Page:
Final Project - Diversity Matters

Supporting Cultural Representation in Text-to-Image Generation

Zhixuan Liu (zhixuan2@andrew.cmu.edu)

Beverley-Claire Okogwu (bokogwu@andrew.cmu.edu)


The importance of representation cannot be understated, especially in the current generated media. In fact, representation has a significant impact on the well-being of individuals. On one hand, positive representation can serve as a source of inspiration and identification for viewers who are able to see themselves reflected in the media they consume. However, negative representation can result in the reinforcement of harmful stereotypes, which can lead to misunderstandings and detrimental effects on individuals and cultures. Therefore, accurate representation in media is crucial to ensure that viewers develop a nuanced and respectful understanding of diverse cultures, free from harmful and inaccurate generalizations.

It has been observed that state-of-the-art text-to-image generation models, like Stable Diffusion, tend to produce images with Western features as their default output. These models also struggle to accurately depict minority cultures in a non-stereotypical and non-discriminatory manner. The root cause of this issue lies in the biased nature of the datasets used to train these models, such as the LAION-5B dataset, which primarily consists of images featuring Western scenes.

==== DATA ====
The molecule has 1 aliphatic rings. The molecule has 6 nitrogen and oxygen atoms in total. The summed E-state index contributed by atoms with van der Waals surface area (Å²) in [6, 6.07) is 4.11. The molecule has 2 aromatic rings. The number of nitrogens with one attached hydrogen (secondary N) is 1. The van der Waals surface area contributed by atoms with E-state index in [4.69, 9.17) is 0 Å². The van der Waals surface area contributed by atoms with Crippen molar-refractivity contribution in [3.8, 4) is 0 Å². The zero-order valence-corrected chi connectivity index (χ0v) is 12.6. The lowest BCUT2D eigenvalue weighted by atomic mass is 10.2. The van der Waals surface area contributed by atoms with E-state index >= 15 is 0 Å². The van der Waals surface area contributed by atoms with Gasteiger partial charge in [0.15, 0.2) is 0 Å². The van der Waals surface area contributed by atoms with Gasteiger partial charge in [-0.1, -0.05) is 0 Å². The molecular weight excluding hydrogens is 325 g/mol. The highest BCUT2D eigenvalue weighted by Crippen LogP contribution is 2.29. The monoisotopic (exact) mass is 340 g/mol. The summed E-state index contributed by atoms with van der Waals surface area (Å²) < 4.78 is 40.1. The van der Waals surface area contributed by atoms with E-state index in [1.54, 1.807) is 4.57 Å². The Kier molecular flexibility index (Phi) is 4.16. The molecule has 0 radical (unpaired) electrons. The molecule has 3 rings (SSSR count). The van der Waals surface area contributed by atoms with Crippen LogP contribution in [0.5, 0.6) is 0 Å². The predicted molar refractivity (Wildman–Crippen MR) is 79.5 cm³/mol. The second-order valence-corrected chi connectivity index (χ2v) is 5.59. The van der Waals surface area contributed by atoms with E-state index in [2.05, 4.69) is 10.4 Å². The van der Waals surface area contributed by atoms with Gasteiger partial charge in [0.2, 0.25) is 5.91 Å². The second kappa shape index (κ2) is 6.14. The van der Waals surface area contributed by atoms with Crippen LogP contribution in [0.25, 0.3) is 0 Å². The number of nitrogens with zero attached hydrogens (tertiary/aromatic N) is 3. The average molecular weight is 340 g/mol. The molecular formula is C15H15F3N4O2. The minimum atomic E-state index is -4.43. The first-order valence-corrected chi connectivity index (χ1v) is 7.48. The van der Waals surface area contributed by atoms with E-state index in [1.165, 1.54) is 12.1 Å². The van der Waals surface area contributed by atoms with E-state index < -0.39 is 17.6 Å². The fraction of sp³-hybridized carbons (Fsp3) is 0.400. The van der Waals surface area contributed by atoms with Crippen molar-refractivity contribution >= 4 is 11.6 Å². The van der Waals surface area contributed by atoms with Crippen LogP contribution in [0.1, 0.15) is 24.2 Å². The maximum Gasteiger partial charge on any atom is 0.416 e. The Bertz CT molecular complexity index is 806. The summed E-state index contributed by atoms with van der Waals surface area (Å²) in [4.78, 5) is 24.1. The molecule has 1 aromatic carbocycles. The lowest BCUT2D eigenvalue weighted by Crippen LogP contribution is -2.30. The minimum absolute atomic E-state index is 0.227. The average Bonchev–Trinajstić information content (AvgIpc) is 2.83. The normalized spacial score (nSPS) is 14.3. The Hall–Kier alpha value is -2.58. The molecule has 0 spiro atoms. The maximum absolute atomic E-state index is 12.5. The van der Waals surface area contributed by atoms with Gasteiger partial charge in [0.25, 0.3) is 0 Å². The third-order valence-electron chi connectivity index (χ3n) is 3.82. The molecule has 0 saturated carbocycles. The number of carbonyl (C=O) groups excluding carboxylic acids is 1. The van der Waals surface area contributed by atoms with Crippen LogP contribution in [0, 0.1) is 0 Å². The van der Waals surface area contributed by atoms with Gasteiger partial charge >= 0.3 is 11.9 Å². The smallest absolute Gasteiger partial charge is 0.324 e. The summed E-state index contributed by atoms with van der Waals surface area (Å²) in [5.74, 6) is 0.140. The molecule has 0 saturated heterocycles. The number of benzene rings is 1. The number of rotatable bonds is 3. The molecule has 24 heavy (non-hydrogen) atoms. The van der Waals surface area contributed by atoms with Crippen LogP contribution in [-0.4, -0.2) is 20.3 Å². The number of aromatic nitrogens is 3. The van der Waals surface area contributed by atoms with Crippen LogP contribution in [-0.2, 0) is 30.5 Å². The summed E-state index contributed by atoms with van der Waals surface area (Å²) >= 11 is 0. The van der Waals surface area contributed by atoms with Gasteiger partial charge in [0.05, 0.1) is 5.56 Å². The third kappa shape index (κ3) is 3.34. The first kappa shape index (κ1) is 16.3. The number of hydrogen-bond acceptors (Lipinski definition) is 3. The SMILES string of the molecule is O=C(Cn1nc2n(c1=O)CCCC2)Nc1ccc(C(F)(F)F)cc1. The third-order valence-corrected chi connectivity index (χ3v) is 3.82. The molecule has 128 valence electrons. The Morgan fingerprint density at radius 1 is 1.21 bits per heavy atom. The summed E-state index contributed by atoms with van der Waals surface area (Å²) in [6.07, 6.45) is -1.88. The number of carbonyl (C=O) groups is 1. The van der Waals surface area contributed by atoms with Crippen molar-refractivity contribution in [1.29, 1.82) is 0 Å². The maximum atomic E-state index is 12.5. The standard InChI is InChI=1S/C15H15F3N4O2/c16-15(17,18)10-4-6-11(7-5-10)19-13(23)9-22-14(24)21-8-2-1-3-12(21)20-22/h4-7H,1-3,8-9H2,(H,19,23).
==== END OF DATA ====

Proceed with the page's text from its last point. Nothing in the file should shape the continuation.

Our research is based on the premise that a culturally accurate dataset, even if it is small, can help to counteract the bias inherent in pre-trained models. As a result, we have put forward a novel method for gathering such a dataset. Furthermore, we have explored three distinct approaches for fine-tuning Stable Diffusion model using our culturally accurate dataset. In order to assess the effectiveness of our methods, we have used both automated metrics and human evaluations to evaluate the quality of the output generated.